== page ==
Internet safety: how parental controls can help

How to make the most of the parental control tools available, so your child can navigate the online world in a stronger, smarter and safer way.

Last month, we discussed the parental safety controls available on TikTok – but what about the rest of your child’s internet use? Cyber safety statistics indicate that over half of 12-15 year olds have had some form of harmful online experience, whilst one in eight young people have been bullied through social media. Knowing the risks that the younger generation face online, it’s increasingly important for parents to feel comfortable using these tools, so children’s digital wellbeing is protected. However, these controls might be confusing for many parents! Don’t worry – with a little help and guidance, you will soon be up to speed on these useful aids. So let’s start at the beginning and shed some light on how they work.


Parental controls are a set of measures and limits that you can apply to your child’s internet devices and accounts, to prevent them from accessing upsetting or inappropriate content online. Essentially, they are a toolkit for you to manage your child’s digital safety.

Kids increasingly rely on the internet for their studies and social life, which is a marked difference in the way their parents grew up. This constant exposure is often (rightly!) a concern for a lot of families. The various technical tools on offer can be so beneficial in maintaining young people’s safety online, allowing you to modulate your child’s internet experience in a way that is right for your family.


  • To manage what kids find on search engines
  • To prevent little ones spending money online
  • To keep track of your child’s location
  • To teach good cyber safety habits and etiquette
  • To implement screen time limits

It’s quite easy to stumble upon harmful content on the web, so it’s natural to want to protect children from this. However, parental controls are useful for much more. They give you the ability to teach your children how to use the internet wisely, and understand what is trustworthy and what’s suspicious – which are critical life skills in this day and age.


Max Beckett, broadband expert at tells us “While it’s frustrating that different devices and platforms all have different sets of parental controls, setting them up on as many devices as you can is the best way to plug all the gaps. It will help you ensure that your child can enjoy everything they want from the internet with minimal risks to their safety.” For more information, visit and type ‘parental controls’ into the search bar, where you will find articles about controls on individual devices. For now, let’s take a look at which areas of your child’s digital life these tools can be applied to.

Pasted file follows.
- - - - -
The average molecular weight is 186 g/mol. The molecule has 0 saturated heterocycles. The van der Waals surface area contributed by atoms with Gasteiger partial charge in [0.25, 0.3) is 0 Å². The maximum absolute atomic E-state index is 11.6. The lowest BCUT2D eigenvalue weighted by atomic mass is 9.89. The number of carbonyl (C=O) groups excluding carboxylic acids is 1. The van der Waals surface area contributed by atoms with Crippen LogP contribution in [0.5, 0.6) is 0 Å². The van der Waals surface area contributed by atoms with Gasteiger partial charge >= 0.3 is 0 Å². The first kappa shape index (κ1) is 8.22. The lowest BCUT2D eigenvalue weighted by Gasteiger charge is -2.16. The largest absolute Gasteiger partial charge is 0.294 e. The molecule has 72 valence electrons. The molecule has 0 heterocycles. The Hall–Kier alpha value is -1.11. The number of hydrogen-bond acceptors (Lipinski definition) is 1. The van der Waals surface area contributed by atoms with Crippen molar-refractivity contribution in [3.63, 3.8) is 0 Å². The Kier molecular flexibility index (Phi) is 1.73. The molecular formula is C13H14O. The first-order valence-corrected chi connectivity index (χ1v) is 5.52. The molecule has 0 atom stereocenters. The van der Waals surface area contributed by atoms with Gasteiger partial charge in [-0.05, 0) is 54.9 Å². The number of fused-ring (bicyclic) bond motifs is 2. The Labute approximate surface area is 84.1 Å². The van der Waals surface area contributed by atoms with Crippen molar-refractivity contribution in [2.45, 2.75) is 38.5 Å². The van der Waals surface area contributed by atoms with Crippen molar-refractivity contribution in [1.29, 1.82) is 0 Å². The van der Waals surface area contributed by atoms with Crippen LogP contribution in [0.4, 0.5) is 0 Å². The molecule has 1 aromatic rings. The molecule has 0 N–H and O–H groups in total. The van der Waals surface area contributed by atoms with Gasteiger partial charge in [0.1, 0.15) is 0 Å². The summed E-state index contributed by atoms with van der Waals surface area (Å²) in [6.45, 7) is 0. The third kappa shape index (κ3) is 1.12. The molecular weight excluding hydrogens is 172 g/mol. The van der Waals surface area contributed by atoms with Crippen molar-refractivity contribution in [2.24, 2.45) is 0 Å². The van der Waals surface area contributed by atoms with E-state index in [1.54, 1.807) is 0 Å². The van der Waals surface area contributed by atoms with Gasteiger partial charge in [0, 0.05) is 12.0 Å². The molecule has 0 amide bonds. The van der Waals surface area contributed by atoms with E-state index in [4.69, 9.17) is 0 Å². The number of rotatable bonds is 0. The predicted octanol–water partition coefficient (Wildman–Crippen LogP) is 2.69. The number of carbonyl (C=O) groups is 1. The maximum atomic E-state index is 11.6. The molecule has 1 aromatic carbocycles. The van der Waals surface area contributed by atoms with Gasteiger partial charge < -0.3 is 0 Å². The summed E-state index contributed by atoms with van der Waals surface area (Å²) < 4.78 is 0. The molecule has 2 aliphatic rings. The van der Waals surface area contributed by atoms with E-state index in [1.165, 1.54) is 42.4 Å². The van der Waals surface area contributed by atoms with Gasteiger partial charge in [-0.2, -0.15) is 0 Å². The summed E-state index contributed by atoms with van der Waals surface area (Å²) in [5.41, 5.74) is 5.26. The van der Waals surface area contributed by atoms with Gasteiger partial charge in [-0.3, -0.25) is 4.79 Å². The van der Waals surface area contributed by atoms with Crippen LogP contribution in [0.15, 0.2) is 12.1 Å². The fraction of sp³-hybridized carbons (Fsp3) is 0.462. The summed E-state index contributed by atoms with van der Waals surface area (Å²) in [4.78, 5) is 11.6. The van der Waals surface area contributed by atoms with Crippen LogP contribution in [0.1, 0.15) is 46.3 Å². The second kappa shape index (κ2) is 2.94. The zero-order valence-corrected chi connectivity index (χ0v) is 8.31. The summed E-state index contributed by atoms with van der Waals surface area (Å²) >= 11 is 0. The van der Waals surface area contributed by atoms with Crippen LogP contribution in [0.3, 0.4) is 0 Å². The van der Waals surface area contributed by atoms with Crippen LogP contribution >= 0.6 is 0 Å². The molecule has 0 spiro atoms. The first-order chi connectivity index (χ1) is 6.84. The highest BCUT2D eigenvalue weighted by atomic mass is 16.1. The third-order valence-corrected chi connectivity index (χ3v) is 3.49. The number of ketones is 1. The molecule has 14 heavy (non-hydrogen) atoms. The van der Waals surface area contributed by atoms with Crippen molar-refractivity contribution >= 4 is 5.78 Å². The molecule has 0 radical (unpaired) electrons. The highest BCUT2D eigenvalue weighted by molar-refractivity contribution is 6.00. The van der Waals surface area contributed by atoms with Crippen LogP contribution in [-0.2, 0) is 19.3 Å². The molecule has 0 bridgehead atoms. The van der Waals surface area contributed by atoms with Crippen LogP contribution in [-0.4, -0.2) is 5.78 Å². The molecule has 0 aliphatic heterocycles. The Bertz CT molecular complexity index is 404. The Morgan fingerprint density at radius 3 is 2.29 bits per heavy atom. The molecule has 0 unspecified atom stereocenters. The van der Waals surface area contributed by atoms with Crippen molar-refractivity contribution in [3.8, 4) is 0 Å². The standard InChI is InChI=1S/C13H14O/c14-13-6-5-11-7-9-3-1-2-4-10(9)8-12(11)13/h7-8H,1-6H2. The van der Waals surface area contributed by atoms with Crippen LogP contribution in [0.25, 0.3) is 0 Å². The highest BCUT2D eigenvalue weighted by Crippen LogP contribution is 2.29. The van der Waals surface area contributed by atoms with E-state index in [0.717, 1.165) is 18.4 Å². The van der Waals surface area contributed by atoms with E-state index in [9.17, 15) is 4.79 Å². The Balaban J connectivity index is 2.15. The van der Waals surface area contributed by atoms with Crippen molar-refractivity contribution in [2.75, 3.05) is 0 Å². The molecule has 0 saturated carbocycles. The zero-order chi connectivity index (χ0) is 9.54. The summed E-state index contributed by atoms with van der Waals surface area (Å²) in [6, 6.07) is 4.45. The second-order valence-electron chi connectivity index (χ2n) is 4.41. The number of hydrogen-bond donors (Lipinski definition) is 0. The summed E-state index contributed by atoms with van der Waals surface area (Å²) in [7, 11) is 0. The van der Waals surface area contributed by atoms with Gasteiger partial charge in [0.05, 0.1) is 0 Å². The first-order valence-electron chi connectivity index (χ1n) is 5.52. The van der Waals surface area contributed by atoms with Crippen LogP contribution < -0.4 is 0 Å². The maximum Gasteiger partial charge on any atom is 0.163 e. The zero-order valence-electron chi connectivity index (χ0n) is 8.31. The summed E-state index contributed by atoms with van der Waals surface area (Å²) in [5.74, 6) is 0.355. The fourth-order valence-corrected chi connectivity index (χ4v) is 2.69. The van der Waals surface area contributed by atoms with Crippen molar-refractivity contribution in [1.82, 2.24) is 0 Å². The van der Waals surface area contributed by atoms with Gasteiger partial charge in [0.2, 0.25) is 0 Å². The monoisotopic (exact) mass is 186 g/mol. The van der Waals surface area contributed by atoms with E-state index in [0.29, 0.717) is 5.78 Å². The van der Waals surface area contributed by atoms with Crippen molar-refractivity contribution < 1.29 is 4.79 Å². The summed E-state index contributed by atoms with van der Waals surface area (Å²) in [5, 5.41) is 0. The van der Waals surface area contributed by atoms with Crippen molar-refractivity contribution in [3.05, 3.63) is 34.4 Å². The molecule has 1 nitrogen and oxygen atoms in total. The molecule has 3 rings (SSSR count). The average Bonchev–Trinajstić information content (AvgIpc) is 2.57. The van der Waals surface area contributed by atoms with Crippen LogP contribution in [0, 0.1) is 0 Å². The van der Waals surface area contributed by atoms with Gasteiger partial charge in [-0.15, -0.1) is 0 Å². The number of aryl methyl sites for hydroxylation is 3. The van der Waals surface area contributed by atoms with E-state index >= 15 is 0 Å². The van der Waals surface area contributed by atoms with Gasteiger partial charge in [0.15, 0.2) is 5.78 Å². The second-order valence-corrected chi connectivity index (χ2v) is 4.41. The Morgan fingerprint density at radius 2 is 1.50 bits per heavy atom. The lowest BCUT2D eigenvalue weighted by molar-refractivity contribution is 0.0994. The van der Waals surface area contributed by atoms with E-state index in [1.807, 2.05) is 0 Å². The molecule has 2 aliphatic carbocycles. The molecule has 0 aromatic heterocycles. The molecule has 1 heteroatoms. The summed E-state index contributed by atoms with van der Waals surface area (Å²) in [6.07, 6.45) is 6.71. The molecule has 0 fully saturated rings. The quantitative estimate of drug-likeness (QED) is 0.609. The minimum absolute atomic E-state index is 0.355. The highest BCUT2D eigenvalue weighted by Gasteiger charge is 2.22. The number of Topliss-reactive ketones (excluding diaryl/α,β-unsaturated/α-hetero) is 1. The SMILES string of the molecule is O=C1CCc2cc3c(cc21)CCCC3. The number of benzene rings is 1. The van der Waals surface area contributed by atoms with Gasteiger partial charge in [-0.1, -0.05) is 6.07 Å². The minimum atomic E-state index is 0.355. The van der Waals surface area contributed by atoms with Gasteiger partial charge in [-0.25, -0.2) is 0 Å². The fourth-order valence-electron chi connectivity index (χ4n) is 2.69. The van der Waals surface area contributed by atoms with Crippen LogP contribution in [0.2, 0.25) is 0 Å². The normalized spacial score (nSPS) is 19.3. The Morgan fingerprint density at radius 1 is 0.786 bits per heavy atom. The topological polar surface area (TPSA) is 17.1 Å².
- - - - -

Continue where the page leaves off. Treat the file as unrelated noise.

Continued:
To stop your child visiting inappropriate websites, you can apply website blockers that will remove any chance of the specified sites being accessed. These can often be applied through the family settings of your broadband provider, on your child’s devices, through your antivirus software, or through the web browser itself.


There are in-built parental controls to manage screen time on iPhones, and most Android phones have similar settings. These let you add a maximum number of minutes or hours of screen-on time, or time using a specific app. However, blocking app content has to be done individually on each app.

Online gaming

Certain settings can block your child from talking to strangers while gaming, limiting their communications just to friends and family, and keeping them safe from any potentially dangerous characters. Additionally, you can set parental controls on all the major consoles, like PlayStation, Xbox or Nintendo, to either turn off in-game purchases or turn on an ‘ask to buy’ setting, which will allow you to approve or cancel purchases as they come through.


If your child uses your YouTube account, turn on ‘restricted mode’ to limit the content they can view. Alternatively, set your child up with a ‘YouTube Kids’ account, which hosts much more appropriate content for young children. You should also be able to set parental controls directly onto most streaming devices, such as the Fire TV Stick, Google Chromecast, Apple TV and Roku Streaming stick.


Below are some examples of the wide variety of apps available to assist parents in keeping an eye on their child’s internet use and experience. Some are free, and some are paid, but all are designed to help you set the type of digital boundaries that fit your household! Some suggestions include:

  • Norton Family – £29.99/year.
  • Life360 – free version, and premium version $4.99/month.
  • Bark – premium version $99.99/year.
  • Qustodio – £39.95/year for five devices, £64.95/year for ten devices, £92.95/year for 15 devices.
  • Net Nanny – $49.99/year for one desktop, $79.99 for five devices, $89.99 for 20 devices.

There is no hard set of rules, and young people’s digital use is rapidly expanding, leaving some parents feeling on the back foot. Whatever you choose to limit or monitor, be assured that you’re making the right choice as a parent for you and your child. With an open mind, a little practice and some consistent effort, you should be able to find the right balance for your parenting style, helping your child navigate the online world in a stronger, smarter and safer way.


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